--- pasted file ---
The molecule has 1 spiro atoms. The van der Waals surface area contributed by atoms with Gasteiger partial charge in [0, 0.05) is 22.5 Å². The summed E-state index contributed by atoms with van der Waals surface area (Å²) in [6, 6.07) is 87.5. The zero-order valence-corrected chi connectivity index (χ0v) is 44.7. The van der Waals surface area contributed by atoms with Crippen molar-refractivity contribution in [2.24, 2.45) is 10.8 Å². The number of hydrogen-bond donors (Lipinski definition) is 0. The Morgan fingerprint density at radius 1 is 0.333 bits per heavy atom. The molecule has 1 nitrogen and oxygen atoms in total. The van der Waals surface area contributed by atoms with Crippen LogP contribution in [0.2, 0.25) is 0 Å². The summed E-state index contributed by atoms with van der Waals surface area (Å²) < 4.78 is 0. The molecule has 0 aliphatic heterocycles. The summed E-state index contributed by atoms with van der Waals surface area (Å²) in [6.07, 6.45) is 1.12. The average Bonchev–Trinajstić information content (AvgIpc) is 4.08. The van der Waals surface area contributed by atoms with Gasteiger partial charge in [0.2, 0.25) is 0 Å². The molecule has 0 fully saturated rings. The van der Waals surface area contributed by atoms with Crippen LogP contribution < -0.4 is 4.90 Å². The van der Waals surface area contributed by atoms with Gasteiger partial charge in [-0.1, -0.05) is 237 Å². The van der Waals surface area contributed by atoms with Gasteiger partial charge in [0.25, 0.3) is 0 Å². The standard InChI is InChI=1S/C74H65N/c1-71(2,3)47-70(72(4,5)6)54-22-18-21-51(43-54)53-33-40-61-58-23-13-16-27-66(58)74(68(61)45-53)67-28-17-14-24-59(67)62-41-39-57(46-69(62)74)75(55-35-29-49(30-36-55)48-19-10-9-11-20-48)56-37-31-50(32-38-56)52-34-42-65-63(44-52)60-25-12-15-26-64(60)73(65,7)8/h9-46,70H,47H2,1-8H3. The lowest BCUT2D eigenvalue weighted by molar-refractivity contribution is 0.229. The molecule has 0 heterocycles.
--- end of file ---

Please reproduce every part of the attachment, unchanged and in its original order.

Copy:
The molecule has 1 spiro atoms. The van der Waals surface area contributed by atoms with Gasteiger partial charge in [0, 0.05) is 22.5 Å². The summed E-state index contributed by atoms with van der Waals surface area (Å²) in [6, 6.07) is 87.5. The zero-order valence-corrected chi connectivity index (χ0v) is 44.7. The van der Waals surface area contributed by atoms with Crippen molar-refractivity contribution in [2.24, 2.45) is 10.8 Å². The number of hydrogen-bond donors (Lipinski definition) is 0. The Morgan fingerprint density at radius 1 is 0.333 bits per heavy atom. The molecule has 1 nitrogen and oxygen atoms in total. The van der Waals surface area contributed by atoms with Crippen LogP contribution in [0.2, 0.25) is 0 Å². The summed E-state index contributed by atoms with van der Waals surface area (Å²) < 4.78 is 0. The molecule has 0 aliphatic heterocycles. The summed E-state index contributed by atoms with van der Waals surface area (Å²) in [6.07, 6.45) is 1.12. The average Bonchev–Trinajstić information content (AvgIpc) is 4.08. The van der Waals surface area contributed by atoms with Gasteiger partial charge in [0.2, 0.25) is 0 Å². The molecule has 0 fully saturated rings. The van der Waals surface area contributed by atoms with Crippen LogP contribution < -0.4 is 4.90 Å². The van der Waals surface area contributed by atoms with Gasteiger partial charge in [-0.1, -0.05) is 237 Å². The van der Waals surface area contributed by atoms with Gasteiger partial charge in [0.25, 0.3) is 0 Å². The standard InChI is InChI=1S/C74H65N/c1-71(2,3)47-70(72(4,5)6)54-22-18-21-51(43-54)53-33-40-61-58-23-13-16-27-66(58)74(68(61)45-53)67-28-17-14-24-59(67)62-41-39-57(46-69(62)74)75(55-35-29-49(30-36-55)48-19-10-9-11-20-48)56-37-31-50(32-38-56)52-34-42-65-63(44-52)60-25-12-15-26-64(60)73(65,7)8/h9-46,70H,47H2,1-8H3. The lowest BCUT2D eigenvalue weighted by molar-refractivity contribution is 0.229. The molecule has 0 heterocycles.